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At the circus, all hell breaks loose as Bruce Wayne and gal pal Vicki Vale witness a young boy's life shattered before their eyes, and now, the orphaned boy, Dick Grayson, has nowhere to go and no one to turn to--no one but Bruce Wayne.
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Frank Miller began his career in comics in the late 1970s and rose to fame while drawing and then writing Daredevil for Marvel Comics. He was also the creative force behind Batman: The Dark Knight Returns, Batman: Year One, and Batman: The Dark Knight Strikes Again. His works have not only redefined classic characters, but also revitalized the comics industry on a few occasions. His multi-award-winning graphic novel 300 was brought to full-blooded life in the 2007 movie of the same name. His creator-owned crime saga Sin City first hit the page in 1991, and then the silver screen in 2005, with Miller on board as co-director with Robert Rodriguez. The two returned to direct the sequel Sin City: A Dame to Kill For, released in 2014 and featuring two new stories by Miller. In 2015, Miller returned to his bestselling series with the highly anticipated Dark Knight III: Master Race.
Jim Lee is a renowned comic book artist and the Co-Publisher of DC Entertainment. Prior to his current post, Lee served as Editorial Director, where he oversaw WildStorm Studios. Lee was also the artist for many of DC Comics' best-selling comic books and graphic novels, including All-Star Batman And Robin, The Boy Wonder, Batman: Hush and Superman: For Tomorrow. He also served as the Executive Creative Director for the DC Universe Online (DCUO) massively multiplayer action game from Sony Online Entertainment (SOE). With writer Geoff Johns, Lee drew the flagship title of DC Comics—The New 52, Justice League.
Miller, the man who kicked off the grim and gritty era of superhero comics with the 1986 Batman tale The Dark Knight Returns, returns to write the iconic character once again in a series that takes the tropes of superhero excess and explodes them into satire. Miller casts Batman as an obsessive lunatic who enlists traumatized children into his war on crime, calls himself the goddamn Batman and is prone to cackling maniacally. Sex and violence are constant preoccupations, but even during sex scenes, Miller can hardly keep a straight face. After a shared rampage against corrupt cops that includes the interjection, Eat glass, lawman! Batman and heroine Black Canary celebrate with an intimate encounter on a burning pier during a lightning storm. Although the bombastic, repetitive narration and decompressed storytelling (two and a half issues pass before Batman and Robin leave the Batmobile) often borders on hilarious, Miller aims for more obvious jokes later in the series. It's an over the top in-joke for the superhero crowd, though its irreverence may not have the most zealous and serious superhero fans laughing. (June)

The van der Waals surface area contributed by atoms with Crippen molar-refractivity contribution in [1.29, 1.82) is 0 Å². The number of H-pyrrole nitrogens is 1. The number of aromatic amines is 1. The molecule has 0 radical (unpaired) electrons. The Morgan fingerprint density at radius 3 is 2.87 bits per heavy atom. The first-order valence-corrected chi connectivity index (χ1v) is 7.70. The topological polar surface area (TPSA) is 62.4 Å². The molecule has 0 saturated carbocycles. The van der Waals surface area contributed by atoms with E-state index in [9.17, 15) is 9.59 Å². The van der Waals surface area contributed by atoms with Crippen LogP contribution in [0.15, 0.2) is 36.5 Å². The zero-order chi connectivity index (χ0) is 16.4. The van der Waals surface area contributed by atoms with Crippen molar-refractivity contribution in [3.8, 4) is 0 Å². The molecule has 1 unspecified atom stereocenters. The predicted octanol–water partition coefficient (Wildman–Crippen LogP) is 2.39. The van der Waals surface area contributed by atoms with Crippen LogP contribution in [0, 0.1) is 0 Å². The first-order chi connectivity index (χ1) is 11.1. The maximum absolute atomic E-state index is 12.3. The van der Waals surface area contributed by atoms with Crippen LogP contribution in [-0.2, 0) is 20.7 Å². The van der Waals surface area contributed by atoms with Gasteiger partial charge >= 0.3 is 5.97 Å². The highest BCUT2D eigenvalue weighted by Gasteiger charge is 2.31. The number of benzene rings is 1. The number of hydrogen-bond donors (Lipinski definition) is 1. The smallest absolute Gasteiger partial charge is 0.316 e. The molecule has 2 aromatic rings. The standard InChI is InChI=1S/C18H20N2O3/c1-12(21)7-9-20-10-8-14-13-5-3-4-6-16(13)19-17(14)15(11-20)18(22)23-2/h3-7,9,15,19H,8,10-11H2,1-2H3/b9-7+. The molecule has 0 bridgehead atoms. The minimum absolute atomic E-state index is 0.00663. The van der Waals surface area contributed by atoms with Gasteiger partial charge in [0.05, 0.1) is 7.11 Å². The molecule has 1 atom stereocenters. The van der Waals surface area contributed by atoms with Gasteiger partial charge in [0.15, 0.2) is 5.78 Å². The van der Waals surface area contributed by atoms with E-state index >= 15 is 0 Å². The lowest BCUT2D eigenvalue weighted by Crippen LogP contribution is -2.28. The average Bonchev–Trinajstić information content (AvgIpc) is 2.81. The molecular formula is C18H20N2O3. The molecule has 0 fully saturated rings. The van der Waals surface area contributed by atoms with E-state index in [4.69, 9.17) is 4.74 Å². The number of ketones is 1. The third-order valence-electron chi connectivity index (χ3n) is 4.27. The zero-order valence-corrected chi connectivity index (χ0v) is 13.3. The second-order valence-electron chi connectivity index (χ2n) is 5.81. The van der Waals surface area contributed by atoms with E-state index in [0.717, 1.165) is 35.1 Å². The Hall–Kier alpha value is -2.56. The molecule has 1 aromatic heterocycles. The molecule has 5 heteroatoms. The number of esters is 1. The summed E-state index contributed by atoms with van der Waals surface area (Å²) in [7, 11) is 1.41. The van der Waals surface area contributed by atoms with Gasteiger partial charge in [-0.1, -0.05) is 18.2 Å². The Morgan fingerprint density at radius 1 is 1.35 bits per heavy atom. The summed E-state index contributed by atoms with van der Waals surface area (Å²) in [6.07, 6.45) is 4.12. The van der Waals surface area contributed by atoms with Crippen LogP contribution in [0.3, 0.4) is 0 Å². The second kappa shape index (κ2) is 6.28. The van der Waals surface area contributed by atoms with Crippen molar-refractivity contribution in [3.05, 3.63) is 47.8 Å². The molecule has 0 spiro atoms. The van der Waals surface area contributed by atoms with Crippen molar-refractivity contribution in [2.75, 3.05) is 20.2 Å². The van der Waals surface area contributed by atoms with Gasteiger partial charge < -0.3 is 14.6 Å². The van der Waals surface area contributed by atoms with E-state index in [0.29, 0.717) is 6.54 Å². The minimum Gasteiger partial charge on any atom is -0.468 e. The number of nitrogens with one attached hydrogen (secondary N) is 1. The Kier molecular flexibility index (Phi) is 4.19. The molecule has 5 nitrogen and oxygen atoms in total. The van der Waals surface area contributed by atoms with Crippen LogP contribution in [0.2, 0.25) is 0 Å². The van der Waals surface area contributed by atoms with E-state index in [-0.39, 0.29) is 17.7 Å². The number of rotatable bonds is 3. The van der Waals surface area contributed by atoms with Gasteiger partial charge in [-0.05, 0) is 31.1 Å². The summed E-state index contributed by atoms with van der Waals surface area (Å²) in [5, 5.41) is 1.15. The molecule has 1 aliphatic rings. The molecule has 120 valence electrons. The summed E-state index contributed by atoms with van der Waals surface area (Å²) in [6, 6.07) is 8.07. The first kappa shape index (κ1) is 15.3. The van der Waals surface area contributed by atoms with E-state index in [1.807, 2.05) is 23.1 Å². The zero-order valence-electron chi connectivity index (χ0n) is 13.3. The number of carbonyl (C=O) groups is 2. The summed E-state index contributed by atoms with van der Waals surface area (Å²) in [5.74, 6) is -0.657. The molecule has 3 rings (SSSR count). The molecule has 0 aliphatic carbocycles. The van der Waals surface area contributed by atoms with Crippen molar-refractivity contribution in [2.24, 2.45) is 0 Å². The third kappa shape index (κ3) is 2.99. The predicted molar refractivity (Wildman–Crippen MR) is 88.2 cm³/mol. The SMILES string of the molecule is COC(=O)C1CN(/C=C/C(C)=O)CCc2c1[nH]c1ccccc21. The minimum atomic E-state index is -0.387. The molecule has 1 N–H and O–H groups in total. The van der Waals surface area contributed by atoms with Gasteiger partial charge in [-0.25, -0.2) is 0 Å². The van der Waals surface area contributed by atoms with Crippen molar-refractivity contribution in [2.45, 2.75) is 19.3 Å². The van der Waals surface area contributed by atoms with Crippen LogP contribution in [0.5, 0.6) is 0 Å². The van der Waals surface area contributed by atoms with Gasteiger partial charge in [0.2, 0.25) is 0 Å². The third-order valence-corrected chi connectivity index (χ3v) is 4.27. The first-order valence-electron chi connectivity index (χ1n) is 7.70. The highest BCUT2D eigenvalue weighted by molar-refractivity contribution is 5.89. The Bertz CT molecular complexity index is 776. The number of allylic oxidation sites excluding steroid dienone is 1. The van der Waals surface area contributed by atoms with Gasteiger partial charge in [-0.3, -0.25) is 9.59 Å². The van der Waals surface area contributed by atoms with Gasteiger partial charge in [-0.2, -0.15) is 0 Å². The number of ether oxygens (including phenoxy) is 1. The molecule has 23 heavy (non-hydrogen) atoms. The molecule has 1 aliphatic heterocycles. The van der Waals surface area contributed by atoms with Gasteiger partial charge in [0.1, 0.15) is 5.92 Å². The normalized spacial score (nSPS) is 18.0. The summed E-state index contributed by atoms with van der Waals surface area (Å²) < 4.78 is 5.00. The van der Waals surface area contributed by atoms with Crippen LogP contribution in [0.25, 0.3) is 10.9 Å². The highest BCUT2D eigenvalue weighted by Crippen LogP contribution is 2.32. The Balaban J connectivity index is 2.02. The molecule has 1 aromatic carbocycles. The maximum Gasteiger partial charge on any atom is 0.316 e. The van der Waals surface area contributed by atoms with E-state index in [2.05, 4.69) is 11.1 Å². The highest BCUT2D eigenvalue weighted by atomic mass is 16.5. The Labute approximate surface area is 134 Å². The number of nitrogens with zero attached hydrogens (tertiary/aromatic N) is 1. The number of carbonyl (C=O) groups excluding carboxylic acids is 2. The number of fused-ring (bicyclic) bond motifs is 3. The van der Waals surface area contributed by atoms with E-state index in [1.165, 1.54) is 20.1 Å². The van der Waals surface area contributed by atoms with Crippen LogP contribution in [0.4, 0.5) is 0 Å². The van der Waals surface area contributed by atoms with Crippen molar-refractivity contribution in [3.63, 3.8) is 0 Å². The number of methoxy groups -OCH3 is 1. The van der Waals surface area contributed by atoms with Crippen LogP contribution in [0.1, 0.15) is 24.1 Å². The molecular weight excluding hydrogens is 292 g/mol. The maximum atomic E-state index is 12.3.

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Book Description DC Comics, 2008. Hardcover. Condition: New. Jim Lee (illustrator). book. Seller Inventory # M1401216811
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